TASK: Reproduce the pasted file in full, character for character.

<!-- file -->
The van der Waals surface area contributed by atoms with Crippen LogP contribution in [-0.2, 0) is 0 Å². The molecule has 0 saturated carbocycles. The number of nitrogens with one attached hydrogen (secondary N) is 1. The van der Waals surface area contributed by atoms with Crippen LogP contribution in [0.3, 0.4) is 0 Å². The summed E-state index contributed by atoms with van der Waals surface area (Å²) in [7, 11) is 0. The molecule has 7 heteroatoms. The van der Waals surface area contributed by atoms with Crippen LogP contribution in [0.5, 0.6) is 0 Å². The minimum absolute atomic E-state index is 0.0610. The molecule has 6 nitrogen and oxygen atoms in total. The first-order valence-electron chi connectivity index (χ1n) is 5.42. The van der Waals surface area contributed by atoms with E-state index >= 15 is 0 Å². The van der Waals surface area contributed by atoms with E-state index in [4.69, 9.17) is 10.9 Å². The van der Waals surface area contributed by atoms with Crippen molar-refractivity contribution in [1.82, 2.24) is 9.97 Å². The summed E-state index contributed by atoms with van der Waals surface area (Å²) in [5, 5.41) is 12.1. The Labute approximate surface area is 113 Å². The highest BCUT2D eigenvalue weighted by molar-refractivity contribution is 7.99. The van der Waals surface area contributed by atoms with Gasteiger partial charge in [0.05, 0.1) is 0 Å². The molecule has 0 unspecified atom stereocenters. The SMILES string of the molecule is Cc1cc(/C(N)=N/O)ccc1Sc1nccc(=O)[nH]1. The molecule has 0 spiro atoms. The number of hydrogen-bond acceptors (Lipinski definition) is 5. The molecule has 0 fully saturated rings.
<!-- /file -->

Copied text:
The van der Waals surface area contributed by atoms with Crippen LogP contribution in [-0.2, 0) is 0 Å². The molecule has 0 saturated carbocycles. The number of nitrogens with one attached hydrogen (secondary N) is 1. The van der Waals surface area contributed by atoms with Crippen LogP contribution in [0.3, 0.4) is 0 Å². The summed E-state index contributed by atoms with van der Waals surface area (Å²) in [7, 11) is 0. The molecule has 7 heteroatoms. The van der Waals surface area contributed by atoms with Crippen LogP contribution in [0.5, 0.6) is 0 Å². The minimum absolute atomic E-state index is 0.0610. The molecule has 6 nitrogen and oxygen atoms in total. The first-order valence-electron chi connectivity index (χ1n) is 5.42. The van der Waals surface area contributed by atoms with E-state index >= 15 is 0 Å². The van der Waals surface area contributed by atoms with E-state index in [4.69, 9.17) is 10.9 Å². The van der Waals surface area contributed by atoms with Crippen molar-refractivity contribution in [1.82, 2.24) is 9.97 Å². The summed E-state index contributed by atoms with van der Waals surface area (Å²) in [5, 5.41) is 12.1. The Labute approximate surface area is 113 Å². The highest BCUT2D eigenvalue weighted by molar-refractivity contribution is 7.99. The van der Waals surface area contributed by atoms with Gasteiger partial charge in [0.05, 0.1) is 0 Å². The molecule has 0 unspecified atom stereocenters. The SMILES string of the molecule is Cc1cc(/C(N)=N/O)ccc1Sc1nccc(=O)[nH]1. The molecule has 0 spiro atoms. The number of hydrogen-bond acceptors (Lipinski definition) is 5. The molecule has 0 fully saturated rings.